In news that may be awe-inspiring to some and shocking to others, scientists for the first time have been able to grow an embryo for 13 days beyond fertilization. What makes this groundbreaking is that the researchers from the University of Cambridge in the U.K. blew away the previous record (nine days) by almost 50 percent. Pretty amazing.
Here is a summary of what the group accomplished.
When an embryo has implanted itself within the uterus it is a major developmental step.
“Implantation is a milestone in human development as it is from this stage onward that they embryo really begins to take shape and the overall body plan are decided," said professor Magdalena Zernicka-Goetz, one of the lead authors of the study. "But until now, it has been impossible to study this in human embryos. This new technique provides us with a unique opportunity to get a deeper understanding of our own development during these crucial stages and help us understand what happens, for example, during miscarriage.”
The embryos were donated for research purposes from women who had undergone in vitro fertilization. Then in the lab, these cells were grown in a modified nutrient broth, called a culture medium. The change in the broth, which was based on earlier work on mouse embryos, involved the use of different hormones and nutrients.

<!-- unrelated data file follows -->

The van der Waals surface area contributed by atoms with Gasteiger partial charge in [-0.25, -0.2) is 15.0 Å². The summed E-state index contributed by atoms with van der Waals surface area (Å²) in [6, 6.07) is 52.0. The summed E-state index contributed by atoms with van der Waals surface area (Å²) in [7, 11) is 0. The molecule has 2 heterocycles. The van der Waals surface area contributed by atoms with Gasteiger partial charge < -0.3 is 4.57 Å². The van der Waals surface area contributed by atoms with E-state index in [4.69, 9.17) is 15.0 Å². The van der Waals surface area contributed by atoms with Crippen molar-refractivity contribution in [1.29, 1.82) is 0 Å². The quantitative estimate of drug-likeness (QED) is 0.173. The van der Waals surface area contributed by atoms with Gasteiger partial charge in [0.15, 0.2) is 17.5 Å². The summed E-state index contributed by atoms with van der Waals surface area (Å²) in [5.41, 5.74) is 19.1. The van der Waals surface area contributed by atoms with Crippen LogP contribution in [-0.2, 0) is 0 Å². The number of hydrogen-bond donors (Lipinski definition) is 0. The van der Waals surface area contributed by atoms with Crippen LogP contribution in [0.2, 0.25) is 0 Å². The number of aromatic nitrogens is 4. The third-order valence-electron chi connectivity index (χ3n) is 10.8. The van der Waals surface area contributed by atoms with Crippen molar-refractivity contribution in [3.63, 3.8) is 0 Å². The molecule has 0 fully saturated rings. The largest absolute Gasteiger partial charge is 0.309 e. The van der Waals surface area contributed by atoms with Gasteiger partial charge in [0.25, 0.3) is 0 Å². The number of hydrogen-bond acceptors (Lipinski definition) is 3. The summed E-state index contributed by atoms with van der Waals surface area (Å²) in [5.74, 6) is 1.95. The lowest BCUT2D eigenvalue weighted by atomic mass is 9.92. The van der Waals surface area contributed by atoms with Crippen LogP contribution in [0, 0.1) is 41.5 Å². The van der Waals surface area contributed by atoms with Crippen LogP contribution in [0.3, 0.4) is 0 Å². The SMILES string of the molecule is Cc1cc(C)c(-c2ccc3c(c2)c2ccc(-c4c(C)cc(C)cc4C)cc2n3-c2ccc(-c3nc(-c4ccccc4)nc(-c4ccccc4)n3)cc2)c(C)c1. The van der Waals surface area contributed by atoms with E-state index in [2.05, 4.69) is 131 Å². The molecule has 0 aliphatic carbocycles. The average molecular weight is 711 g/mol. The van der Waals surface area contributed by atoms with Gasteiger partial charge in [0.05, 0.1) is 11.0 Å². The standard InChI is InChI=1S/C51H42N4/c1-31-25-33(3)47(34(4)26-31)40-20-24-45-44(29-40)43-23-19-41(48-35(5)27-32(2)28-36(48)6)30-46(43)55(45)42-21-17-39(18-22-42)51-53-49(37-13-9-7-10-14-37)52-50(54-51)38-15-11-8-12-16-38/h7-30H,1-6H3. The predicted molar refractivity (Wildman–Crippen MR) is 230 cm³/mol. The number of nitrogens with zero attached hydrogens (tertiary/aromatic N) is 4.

Some background: Immediately after fertilization embryos undergo a series of cell divisions until the become what is called a morula — a solid ball of cells— around the 16 cell stage. Then it continues to divide for an addition three-and-a-half to four days, at which point it has developed into a hollow ball of cells, known as a blastocyst. At this stage, the embryo has not yet implanted itself in the uterus. The entire process of implantation must be completed 12 days following fertilization.
During this time, the embryo is at highest risk. It is the do-or-die phase. If implantation does not occur successfully, the embryo will die. This is very common — so much so that potential mothers do not even realize that anything took place. Current estimates are about half of embryos do not survive past this stage.
Understanding the complex processes that are taking place during this crucial time will inevitably help so many couples trying to achieve a successful pregnancy. Now, this study can take place in a cell culture. Prior to this, the formation of embryos could not be thoroughly studied, since they were in the womb.
This is a tremendous advance for modern science. Although, ethical concerns and controversy will always be present, it would seem that the benefits of understanding the specific biochemical changes taking place in the developing embryo will ultimately yield a gold mine of knowledge – and hope for the many couples trying to conceive.